We are open - safety is our top priority!
Why Do I Need a Root Canal?
Root canals treat pulpal disease, which is when an infection reaches the inside of your tooth. This usually happens when you have untreated decay that has reached your tooth’s interior. However, a crack in your tooth, trauma or extensive dental procedures can also cause an infection. To preserve your natural tooth, a dentist will suggest a dental root canal treatment, which removes the infected pulp. With help from a dental crown, your tooth can be as good as new.
What Symptoms Signal the Need for a Dental Root Canal?
Common symptoms include:
- Sensitivity for several minutes after removing the stimulus
- Pain after biting down
- Spontaneous, lingering pain
- Swelling and/or tender gums
- An abscess
- Darkened tooth
If you have one or more of these symptoms, please call our office to make an appointment with our root canal dentist.
Should I Get a Root Canal from a Dentist or Endodontist?
We suggest you see a dentist first, he or she will tell you if you need the expertise of an endodontist. Your procedure will be less expensive if performed by a dentist. Generally, dentists perform routine root canals and endodontists, specialists in treating dental pulp, perform complex root canals or retreatments of failed root canals.
How Is the Root Canal Procedure Done?
There are multiple steps in the 60 to 90-minute procedure, including:
- You receive Novocain or another local anesthetic to numb the tooth and the surrounding area.
- We will isolate your tooth with a rubber dam, which allows the tooth your dentist works on to poke through. The dam keeps saliva from entering the canals since the purpose of a root canal is to remove contaminants from the canals.
- Your dentist will create an access hole to work through in either your tooth’s chewing surface or the back of your tooth so he or she can reach the canals.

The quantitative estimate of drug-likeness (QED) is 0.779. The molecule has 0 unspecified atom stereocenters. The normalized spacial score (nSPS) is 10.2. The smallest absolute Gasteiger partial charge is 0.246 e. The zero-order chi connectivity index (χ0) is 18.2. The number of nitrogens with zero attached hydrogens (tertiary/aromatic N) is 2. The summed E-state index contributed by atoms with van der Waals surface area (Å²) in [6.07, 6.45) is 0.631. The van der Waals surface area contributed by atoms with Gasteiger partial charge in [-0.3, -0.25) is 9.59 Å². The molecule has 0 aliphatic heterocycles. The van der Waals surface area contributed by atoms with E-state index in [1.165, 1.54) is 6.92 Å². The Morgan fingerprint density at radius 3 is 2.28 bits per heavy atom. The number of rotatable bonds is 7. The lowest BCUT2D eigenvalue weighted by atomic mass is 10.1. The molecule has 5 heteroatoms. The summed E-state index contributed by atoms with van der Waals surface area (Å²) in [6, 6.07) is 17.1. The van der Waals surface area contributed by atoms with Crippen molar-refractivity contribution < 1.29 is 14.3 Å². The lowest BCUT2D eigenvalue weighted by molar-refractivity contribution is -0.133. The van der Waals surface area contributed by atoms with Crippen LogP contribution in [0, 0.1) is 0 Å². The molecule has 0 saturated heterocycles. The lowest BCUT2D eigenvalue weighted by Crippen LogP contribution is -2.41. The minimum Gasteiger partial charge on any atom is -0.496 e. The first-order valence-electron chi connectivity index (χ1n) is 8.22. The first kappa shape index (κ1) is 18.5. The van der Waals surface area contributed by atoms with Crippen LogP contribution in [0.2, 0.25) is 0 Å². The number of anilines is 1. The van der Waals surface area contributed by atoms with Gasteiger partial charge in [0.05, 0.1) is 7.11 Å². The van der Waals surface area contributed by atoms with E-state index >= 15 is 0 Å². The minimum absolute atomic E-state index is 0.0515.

- Your dentist will remove the pulp from the canals, shape them into smooth, hollow tubes and then irrigate them with a special solution to flush away debris.
- Next, our dentist fills the canals with gutta-percha and seal them with dental cement.
- Your dentist puts a temporary filling in the access cavity. You will return in a week or two for your root canal crown. After the procedure, your tooth can become brittle; it needs a crown to restore its full functionality. In the meantime, avoid chewing anything but soft food on the side where you have the temporary filling.
After your procedure, you can expect minor discomfort for a day or two, although many patients report no post-treatment pain at all. Your dentist can suggest an OTC pain reliever.
What’s the Average Root Canal Cost?
There isn’t an average cost for root canals as each patient has unique needs. We base your cost on the tooth affected; front teeth are the least expensive to treat while molars, which have more roots, are more expensive. We also base your cost on your tooth’s condition and what our dentist has to do to prepare the tooth for the procedure. Root canals performed by dentists are less expensive than those performed by endodontists. Your dental insurance coverage will also affect your final fee. We can help you estimate your out-of-pocket costs. Dental insurance providers typically cover a percentage of the cost of endodontic procedures. Call our office to arrange an appointment and our dentist can let you know your estimated cost after an examination.
Are There Many Types of Root Canals?
Besides traditional root canals, there are also apicoectomies and pediatric pulpotomies. If re-treatment of a procedure fails, an apicoectomy is a way to save the tooth if it is still infected. A dentist makes an incision in the gum and cuts the tip of the root off and seals it. If you have a crown on the tooth, it’s still possible to do the procedure. Since an apicoectomy is a surgical procedure, it is usually performed by an endodontist.
Pediatric pulpotomies are baby teeth root canals, although a dentist only removes the pulp from the crown of the affected tooth, leaving the pulp in the canals. The procedure saves baby teeth as a placeholder for the adult tooth and relieves your child’s pain. The tooth has a crown put on, which will keep the tooth functional until it falls out on its own.
Are Root Canals Really Painful?
No, in TV and in movies, root canals are depicted as painful procedures to avoid at all costs. The truth is, root canals are virtually painless. If you’re in pain now, the pain will stop if you have the procedure. Call our office to make an appointment and we promise to make you as comfortable as possible. We want to save your tooth.